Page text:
In 2009, Nan-Hui Jo and her daughter fled to South Korea to escape her then abusive partner and child’s father, Jesse Charlton. He then falsely charged her with “child abduction.” When she returned to the States in 2014, her daughter was taken from her and given over to the custody of the abuser without any oversight by Child Protective Services. She was arrested and has been in jail for six months, and has not been allowed any contact with her daughter. This is the SECOND TIME that she has been forced to stand trial to defend her actions. The first trial resulted in a hung jury, even though the abuser admitted in court to having choked her and thrown her against the wall (which doesn’t even give a tiny glimpse into the scope of violence she experienced from him). Now, the DA, from the historically hyper-conservative Yolo County (Sacramento, CA), is attempting to re-try her. This time she faces deportation charge by ICE, which would forbid her from returning to the States and separate her from her daughter indefinitely.

Local activists are asking for your help in supporting Nan-Hui Cho:

We’re asking you to support Nan-Hui in one or all of the following ways:

Sign and circulate this petition for Nan-Hui.

We are asking a group of supporters to court watch while trial is in session from 8:30-4:00. It is public session, so people can enter and leave at any time. Supporters will be wearing purple ribbons and sit in the rows directly behind Nan-Hui to show her visible, but silent support.

Contact if you’re interested in attending and carpooling from the East Bay.

Nan-Hui will start her testimony on Wed at 10AM. We are asking folks to show their solidarity by sharing Nan-Hui’s story + speak out to tell your own family stories around domestic violence at the same time that she testifies. Use hashtags #WeSurvived and #StandWithNanHui. As we stand with Nan-Hui, we stand with all survivors of domestic violence and their children.

Guidelines for how to share your story can be found at this Google Doc.

All of them. Yes, all of them.

In micro-studies, nearly two-thirds of Asian or Asian American women surveyed said they had experienced or witnessed physical or emotional abuse committed by husbands or loved ones. The vast majority of these crimes likely go unreported, particularly when complicated by factors such as the survivor’s undocumented or unnaturalized visa status or limited English language proficiency; over 60% of Asian Americans are foreign-born, and 30% of Asian Americans speak little or no English. Cases like Nan-Hui’s can only serve to drive victims and survivors of domestic violence further underground by sending the message that the legal system will not protect survivors who take steps to escape their abusers. Instead, Nan-Hui’s case sends the clear message that a woman who seeks to protect herself and her child will be treated as a criminal.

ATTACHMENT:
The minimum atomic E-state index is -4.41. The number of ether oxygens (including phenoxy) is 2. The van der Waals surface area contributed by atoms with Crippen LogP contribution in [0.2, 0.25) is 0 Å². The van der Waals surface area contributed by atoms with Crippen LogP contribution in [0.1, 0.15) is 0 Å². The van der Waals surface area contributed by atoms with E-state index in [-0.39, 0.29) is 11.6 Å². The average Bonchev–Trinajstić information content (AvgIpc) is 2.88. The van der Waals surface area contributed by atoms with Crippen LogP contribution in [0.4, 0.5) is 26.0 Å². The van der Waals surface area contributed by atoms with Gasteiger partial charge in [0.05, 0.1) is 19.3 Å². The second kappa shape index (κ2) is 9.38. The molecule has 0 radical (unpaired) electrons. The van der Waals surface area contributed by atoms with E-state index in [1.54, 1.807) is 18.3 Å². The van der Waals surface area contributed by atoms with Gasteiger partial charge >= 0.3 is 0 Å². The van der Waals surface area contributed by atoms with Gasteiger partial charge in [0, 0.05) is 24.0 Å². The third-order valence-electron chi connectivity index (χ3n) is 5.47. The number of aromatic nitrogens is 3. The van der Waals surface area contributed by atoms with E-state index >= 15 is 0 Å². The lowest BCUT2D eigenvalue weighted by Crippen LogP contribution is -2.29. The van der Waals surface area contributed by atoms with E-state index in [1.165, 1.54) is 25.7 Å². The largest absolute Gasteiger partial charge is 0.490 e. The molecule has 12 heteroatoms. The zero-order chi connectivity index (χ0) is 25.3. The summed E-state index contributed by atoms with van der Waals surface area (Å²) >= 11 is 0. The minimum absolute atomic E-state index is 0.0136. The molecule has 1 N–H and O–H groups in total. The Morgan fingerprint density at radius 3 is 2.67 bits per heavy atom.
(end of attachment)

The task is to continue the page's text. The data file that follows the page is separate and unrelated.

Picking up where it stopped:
I strongly urge you to #StandWithNanHui and take part in the actions outlined above. Also please share this post to help share Nan-Hui’s story.

Read More: The Unseen Sexual Assault & Domestic Violence in the AAPI Community 

Update: An earlier version of this post had Jo’s last name mis-Romanized as “Cho”. I apologize for the error.

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  • Solargreenman

    I read the article you provided a link too and also this reply to it.

    Victims of Domestic Abuse – both male and female victims – need to immediately get out of the abusive relationship. I don’t understand why so many men and women stay in such relationships.

    Once out, and if their is a child involved they parents needs to work out a plan that protect the child including the child’s right to both parents. If the courts need to be involved because the parents can not work it out on their own or believe their is a risk of the child being with the other parent then the courts need to be involved and the courts need to get other professional involved.

    The parents never needed to physically see each other again (other than perhaps in court). All communications can be using a tool such as or All custody exchanges could be done using a friend they both agreed on or a professional custody exchange service. Point being there were some very simple steps that could have been taken to protect all parties.

    The article you reference does not seem to apply to this case as per Jo’s own testimony their was only physical violence one time when Jo shoved the baby at Jesse and the babies head hit Jesse’s chin. It appears their was bilateral DV. This should have ended the relationship for both partners and dictated that they get counseling and other professional help. This also should have dictated that safeguard were put in place to protect both parents and the child.

    Her is a question for you. Considering the epidemic of false DV allegation should an allegation of domestic abuse be a “silver bullet” that mothers posses to gain full custody and remove a father from the child’s life without due process?

  • Solargreenman

    Here are some more from the Davis Vanguard:









    So far as your point about Charlton being responsible even when he is away. I have not found anywhere that states that the CPS call resulted in a finding of abuse. The call itself is not evidence of anything but the call being made. It is really unclear what happened other than the child had a panic attack and her paternal grandfather hugged her tightly thinking it would help her. It is not a substantiated as abuse or that she was harmed in any way and certainly does not appear to have been an attempt to abuse the girl. If you have more information please share it. It is unfortunate that the child did not have a relationship with her father and grandfather and the fact that she did not have a relationship seems to be a choice the mother made exclusively without consent of the father.